Research Fellow in the Climate and Environment Programme at the Overseas Development Institute.
Director for International Cooperation at the World Resources Institute.
The deliberations during the seventh session of the Open Working Group on Sustainable Development Goals, on 6-10 January, indicated a strong consensus that climate change should be integral to the post-2015 development framework.
This marks an important turning point in international development: historically, climate change and development have been addressed through separate tracks in the UN system. The real question therefore is no longer if, but how to include climate change in the post-2015 development framework.
It is straightforward to see why a strong consensus on addressing climate change in the post-2015 development agenda has emerged. Presentations to the OWG by two IRF members, World Resources Institute and the Chinese Academy of Social Sciences, help explain the huge overlaps between the converging climate change and development agendas, which can best be seen as two sides of the sustainable development coin.
Climate affects development affects climate
Climate change will determine whether the levels of development progress that have already been achieved can be sustained, as well as whether post-2015 development goals can be achieved. The poor are disproportionately affected by the impacts of climate change, and action to address climate change can have profound implications for development choices and outcomes. Simply put, development objectives will not be achieved unless the post-2015 framework is climate and future-fit.
Similarly, the achievement of global climate change objectives – including keeping the average global temperature rise below 2°C – will depend on development decisions taken across sectors and in all countries.
Although there’s already an international process in place to address climate change – under the UN Framework Convention on Climate Change (UNFCCC) – which needs to reach an agreement in 2015, the new climate deal will only take effect in 2020, by which time significant action will already have to have been taken to stay within 2 degrees. We don’t have a fighting chance of achieving climate goals without development goals that start guiding countries down a climate-smart track.
Five ways forward
A number of proposals on how to include climate change in the post-2015 development agenda have been put forward (see for example Options for Integrating Climate Change Considerations into the post-2015 Development Framework). Building on these, we distil five core propositions for incorporating climate change into the post-2015 framework.
- First, is the need to agree the core principles guiding the 'how'. Most of these are set out in the Future We Want, agreed at Rio, but two deserve emphasis: (1) the need for collective action to avoid dangerous climate change – the brutal maths mean that all countries have to pitch in, which was agreed in 2011 at the Durban COP of the UNFCCC, but needs reiterating. (2) putting equity at the core of how we take collective action, embedded in the principle of CBDR (common but differentiated responsibilities).The UN General Assembly has said CBDR should be part of the post-2015 development agenda, but what this means for all goals needs to be defined.
- Second, ensure at the goal level we capture the key areas of intervention critical to delivering concurrently on development and climate objectives. Deliberations to date indicate a high level of agreement on including goals in the highly-climate relevant areas of water, forests, disaster, energy, governance, and food and agriculture. These and the other goals must be climate-smart.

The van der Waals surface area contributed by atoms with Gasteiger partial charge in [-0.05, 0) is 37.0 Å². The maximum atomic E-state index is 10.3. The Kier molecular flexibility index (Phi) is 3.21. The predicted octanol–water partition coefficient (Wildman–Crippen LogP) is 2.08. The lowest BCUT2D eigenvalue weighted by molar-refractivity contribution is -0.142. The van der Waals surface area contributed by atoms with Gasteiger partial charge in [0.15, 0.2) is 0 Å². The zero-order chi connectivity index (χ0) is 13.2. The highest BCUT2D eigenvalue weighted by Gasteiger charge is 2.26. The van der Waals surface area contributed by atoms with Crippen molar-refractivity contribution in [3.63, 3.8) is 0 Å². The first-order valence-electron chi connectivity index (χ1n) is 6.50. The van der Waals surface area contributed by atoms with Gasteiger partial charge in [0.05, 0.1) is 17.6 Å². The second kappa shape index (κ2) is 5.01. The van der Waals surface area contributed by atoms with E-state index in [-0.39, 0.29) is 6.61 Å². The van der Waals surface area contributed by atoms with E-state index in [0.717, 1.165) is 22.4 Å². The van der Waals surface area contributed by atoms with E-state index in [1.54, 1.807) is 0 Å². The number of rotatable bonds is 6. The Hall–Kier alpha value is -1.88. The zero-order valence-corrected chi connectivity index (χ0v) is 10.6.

- Third, make the post-2015 targets climate-smart – i.e. targets that build resilience and adaptation, promote low-carbon development pathways, and deliver irreversible development progress. But mainstreaming climate change won’t be enough. Targets will also be needed that build capacity for adaptation and risk reduction, that drive integration between development and climate planning and strategies, and that move towards universal access to climate information.
- Fourth, have means of implementation that foster policy coherence, encourage synergies and win-win solutions and engage multiple stakeholders in a global partnership for sustainable development. Greater coherence in the objectives of financing for development and climate change finance will also be required, along with more joined-up approaches across governments.
- Fifth, avoid confusion and inconsistency with the UNFCCC process. Climate change targets in the post-2015 development agenda need to be consistent with, and at least as ambitious as, the objectives agreed under the UNFCCC. As well as consistency in objectives, the post-2015 framework and the UNFCCC need to share a vision of sustainable development, which could be achieved if those involved in the different processes have opportunities to come together during their drafting and negotiation stages.
Next year’s major milestones for international policy on climate change, disaster risk reduction, development and financing for development, present a once in a generation opportunity to shape more holistic, coherent and mutually supportive international processes in support of sustainable development. Integrating climate change into the post-2015 development agenda is essential if this unique opportunity is to be taken.
The blog contains the authors’ personal views and does not represent the view of IRF2015. IRF2015 accepts no liability for your use of or reliance on information found on the blog. IRF2015 does not edit and is therefore not responsible for any comments, but reserves the right to review/remove any comment at any time. If you wish to report a comment for any reason, please contact us or flag the comment on the comments system.